Rotten Apples, Lustgartens, and German Separatists

Zoar, Ohio

After visiting the barely-left-fort of Fort Laurens, we drove down the road and arrived in the village of Zoar.  I had no idea what to expect except for something “cute.”

Zoar was certainly cute.  Very obviously historical (a deliberate aesthetic) and all that.  Unfortunately, everything was closed, too.







Before we went to Zoar, I’d never heard of it, but after reading the plentiful signs found throughout the dead downtown, I felt pretty well-versed in its history.

I’d summarize everything, but I’m far too lazy, so just check out these signs below for more information:



I probably would have enjoyed Zoar a lot more had not the weather been so gross and had not the town closed down shop for the holidays, but just strolling through the town under a giant umbrella still provided a few nice sights.

And some not-nice sights, like this…inexplicable chain of rotten apples found on the fence outside the Inn.


I mean, this chain was seriously made of rotten fruit.

If I’d touched one of the apples, it probably would have exploded and gushed out fermented cider.

We still didn’t quite get the whole fruit thing.

Was this some kind of German separatist tradition?  Did all 19th-century German separatists feel the need to decorate fences for the holidays with fruit that would quickly rot?

Though far from flowering, the Zoar Garden—cheekily called the “lustgarten”—was pretty cool as well, the title itself bringing about thoughts that are hardly religious in nature.[1]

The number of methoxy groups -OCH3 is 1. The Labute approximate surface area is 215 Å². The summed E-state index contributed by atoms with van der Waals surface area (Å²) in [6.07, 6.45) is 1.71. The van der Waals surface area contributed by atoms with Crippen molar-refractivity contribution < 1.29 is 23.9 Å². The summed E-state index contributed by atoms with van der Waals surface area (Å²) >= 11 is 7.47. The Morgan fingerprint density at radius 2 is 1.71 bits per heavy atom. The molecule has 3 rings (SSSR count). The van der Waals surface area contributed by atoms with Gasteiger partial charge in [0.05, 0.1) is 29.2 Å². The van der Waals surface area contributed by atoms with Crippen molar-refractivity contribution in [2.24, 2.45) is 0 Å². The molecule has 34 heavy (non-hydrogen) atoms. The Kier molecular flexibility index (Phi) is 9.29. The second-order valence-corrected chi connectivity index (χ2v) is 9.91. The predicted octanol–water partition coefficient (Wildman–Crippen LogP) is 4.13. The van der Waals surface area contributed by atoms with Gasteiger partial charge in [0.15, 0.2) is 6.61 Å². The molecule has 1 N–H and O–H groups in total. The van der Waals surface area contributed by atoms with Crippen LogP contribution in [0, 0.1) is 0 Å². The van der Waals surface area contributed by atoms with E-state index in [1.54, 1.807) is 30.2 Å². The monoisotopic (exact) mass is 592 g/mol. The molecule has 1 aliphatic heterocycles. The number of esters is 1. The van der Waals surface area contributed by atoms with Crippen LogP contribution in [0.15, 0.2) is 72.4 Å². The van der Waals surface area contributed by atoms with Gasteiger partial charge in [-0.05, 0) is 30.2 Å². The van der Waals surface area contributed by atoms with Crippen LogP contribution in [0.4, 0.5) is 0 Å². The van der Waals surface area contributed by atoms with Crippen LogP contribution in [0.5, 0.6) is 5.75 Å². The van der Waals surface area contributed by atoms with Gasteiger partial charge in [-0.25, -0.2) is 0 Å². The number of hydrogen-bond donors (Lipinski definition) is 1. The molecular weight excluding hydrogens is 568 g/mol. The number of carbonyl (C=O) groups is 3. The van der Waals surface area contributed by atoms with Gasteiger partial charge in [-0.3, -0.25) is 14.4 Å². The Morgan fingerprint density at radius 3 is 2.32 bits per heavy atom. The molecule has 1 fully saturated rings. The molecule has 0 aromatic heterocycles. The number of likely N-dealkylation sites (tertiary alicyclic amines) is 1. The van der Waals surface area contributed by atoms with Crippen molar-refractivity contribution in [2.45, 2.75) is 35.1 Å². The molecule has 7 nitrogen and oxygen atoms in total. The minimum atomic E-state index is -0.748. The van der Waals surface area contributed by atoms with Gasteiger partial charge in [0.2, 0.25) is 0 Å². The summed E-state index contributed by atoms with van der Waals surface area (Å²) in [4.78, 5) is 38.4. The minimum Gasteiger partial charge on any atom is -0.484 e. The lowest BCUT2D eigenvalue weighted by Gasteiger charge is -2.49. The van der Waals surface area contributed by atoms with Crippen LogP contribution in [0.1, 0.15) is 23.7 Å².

After walking through the town and puzzling aloud about the rotten fruit chain, we decided to return to the car to head out on our next adventure.



[1] So, this is a shout-out to all fellow English lit majors/anglophiles/bibliophiles/bookworms/big nerds like me.  I know Jane Austen is the Regency author dujour (and rightly so; I love her works), but another female writer to check out from the same period is Fanny Burney.  She wrote the absolutely hysterical book Evelina and influenced Austen’s writing in many ways.

My second piece of advice is to read Evelina.  You will laugh out loud.  Literally.  It is freaking hilarious.

If you read it, pay attention to all of the scenes that take place in the parks and the gardens in London.  Back in Regency-era England, they were known as being places where alcohol flowed freely and dalliances occurred of the flirtatious sort.  Check out for a more scholarly take on the gardens there, and you’ll maybe understand a bit more why I found “lustgarten” so funny.


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